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First Blood (1982)

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Score: 9/10

Genre: Action Running Time: 1 hr. 33 min.

Release Date: October 22nd, 1982 MPAA Rating: R

Director: Ted Kotcheff Actors: Sylvester Stallone, Richard Crenna, Brian Dennehy, Jack Starrett, Michael Talbott, Bill McKinney


irtually synonymous with “one man army,” pushed-to-the-edge survivalist John Rambo raised the bar significantly for action heroes, with Stallone’s entertainingly stoic performance helping “First Blood” to become one of the most influential films of its day. On the surface, it’s an epic wilderness showdown, but underneath the layers of carnage resides a smart social commentary that confronts the hardships and rejection faced by returning Vietnam veterans, while also examining the hubris and contempt from those unwilling to accept their reintegration. Partly over-the-top but surprisingly realistic in its depiction of war-born mental traumas, it’s a psychological thriller as much as it is a riveting actioner.

Upon journeying home from the brutal Vietnam War and discovering his only surviving comrade has recently passed away, John J. Rambo (Sylvester Stallone) is met with harsh discrimination and disdain from the police of the small town of Hope, Washington. When Sheriff Will Teasle (Brian Dennehy) pushes the silent veteran to the breaking point with verbal and physical abuse, Rambo’s military instincts take over. He violently escapes his confines and flees into the woods, causing the arrogant lawman to orchestrate a vigorous manhunt. Underestimating Rambo’s finely honed skills and superior training, Teasle quickly loses several of his officers and brushes with death himself. Unwilling to admit defeat and callously ignoring the advice of Rambo’s former commander, Colonel Trautman (Richard Crenna), Teasle utilizes everything from the state police and national guard to sniper rifles and rocket launchers in a crazed attempt to bring down the anchored warrior.

While Stallone might not be widely applauded for his acting abilities, a better match for the cunning, inarticulate soldier would have been hard to find. “Sly” manages to exhibit a ferocious solemnity and sincere delivery as the misunderstood juggernaut cornered like a wild animal. Later entries in the “Rambo” legacy attempted to retain this intriguing intimidation but gave up style for more frequent explosions. In fact, the audience’s first introduction to this iconic antihero reveals a good-natured though distant persona and provides almost no foreshadowing of the bloodshed to come.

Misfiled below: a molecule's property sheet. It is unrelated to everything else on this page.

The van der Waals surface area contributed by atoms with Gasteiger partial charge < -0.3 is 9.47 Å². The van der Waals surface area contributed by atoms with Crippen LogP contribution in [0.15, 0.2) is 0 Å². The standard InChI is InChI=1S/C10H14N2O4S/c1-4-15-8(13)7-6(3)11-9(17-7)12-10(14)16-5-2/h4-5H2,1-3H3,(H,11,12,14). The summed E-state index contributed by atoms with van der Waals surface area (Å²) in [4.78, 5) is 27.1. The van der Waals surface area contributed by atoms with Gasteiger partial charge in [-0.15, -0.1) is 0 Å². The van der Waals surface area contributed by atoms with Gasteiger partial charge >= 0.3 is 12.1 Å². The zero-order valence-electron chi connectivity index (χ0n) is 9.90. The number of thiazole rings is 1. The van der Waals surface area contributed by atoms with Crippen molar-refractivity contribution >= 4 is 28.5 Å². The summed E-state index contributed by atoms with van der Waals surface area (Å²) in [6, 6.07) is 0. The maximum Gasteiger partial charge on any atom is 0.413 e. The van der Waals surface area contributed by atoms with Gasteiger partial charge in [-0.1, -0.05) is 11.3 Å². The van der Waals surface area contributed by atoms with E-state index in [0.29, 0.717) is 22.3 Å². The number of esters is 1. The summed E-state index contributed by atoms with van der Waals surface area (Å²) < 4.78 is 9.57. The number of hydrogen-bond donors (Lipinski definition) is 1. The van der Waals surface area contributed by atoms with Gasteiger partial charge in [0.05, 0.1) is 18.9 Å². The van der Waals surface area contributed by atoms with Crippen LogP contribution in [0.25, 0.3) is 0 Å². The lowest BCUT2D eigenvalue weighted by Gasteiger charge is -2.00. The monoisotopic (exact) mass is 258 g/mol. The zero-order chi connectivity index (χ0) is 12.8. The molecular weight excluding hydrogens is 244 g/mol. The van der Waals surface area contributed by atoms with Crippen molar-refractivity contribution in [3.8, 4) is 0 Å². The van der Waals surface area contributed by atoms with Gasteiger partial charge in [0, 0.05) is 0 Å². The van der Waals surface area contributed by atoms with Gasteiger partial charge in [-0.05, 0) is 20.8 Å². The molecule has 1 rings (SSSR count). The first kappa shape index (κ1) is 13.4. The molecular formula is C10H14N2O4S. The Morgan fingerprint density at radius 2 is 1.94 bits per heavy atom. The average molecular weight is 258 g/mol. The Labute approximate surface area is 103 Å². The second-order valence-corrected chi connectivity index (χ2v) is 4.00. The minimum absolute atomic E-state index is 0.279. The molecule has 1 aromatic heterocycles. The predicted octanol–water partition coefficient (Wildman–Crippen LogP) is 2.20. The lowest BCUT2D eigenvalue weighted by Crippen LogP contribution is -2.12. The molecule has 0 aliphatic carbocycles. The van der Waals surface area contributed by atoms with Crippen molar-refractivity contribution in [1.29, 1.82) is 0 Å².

“He’s one man. And he’s wounded.” Great heroes rarely exist without exceptional villains and Dennehy turns in an excellent portrayal as the egotistical, ignorant cop, who will stop at nothing to apprehend his prey, even if it endangers his staff and the civilians he has sworn to protect. Nothing phases the sheriff’s ambition; he proceeds with his onslaught even after he is spared from death by Rambo – all while a deputy observes, “We ain’t huntin’ him, he’s huntin’ us.” Blinding pride is the antagonist’s undoing and he only begins to acknowledge his disastrous mistakes when his town literally crumbles around him.

In a strong supporting role, Crenna’s Trautman serves dually as advisor and seer, explaining and warning about the inevitable outcome of confrontation. He’s something of a manifested conscience and voice of reason (amidst two extreme sociopolitical positions), further exposing the emotions and humanism left in the troubled militant. And he’s the only character other than the lead to traverse all three films of the original trilogy.

If one were to reduce “First Blood’s” genre to simply action, it still holds its own with the best of that category. A suspenseful chase fills the majority of the film, with Rambo fending off all manner of law enforcement (armed to the teeth with heavy-duty weaponry), as well as sequences of outmaneuvering helicopters, Dobermans, rats, and mine shaft cave-ins. Car chases occur, buildings explode, machineguns empty, and an unprepared police force is brought to its knees. But the notes of opposing justifications and the unfairness and thanklessness of soldiering (during Vietnam especially), along with the engaging battle of wits and brawn between two men unwilling to budge, are routinely more poignant than the adventure – aiding in the film’s connection with a wider audience and unexpected commercial success.

– The Massie Twins



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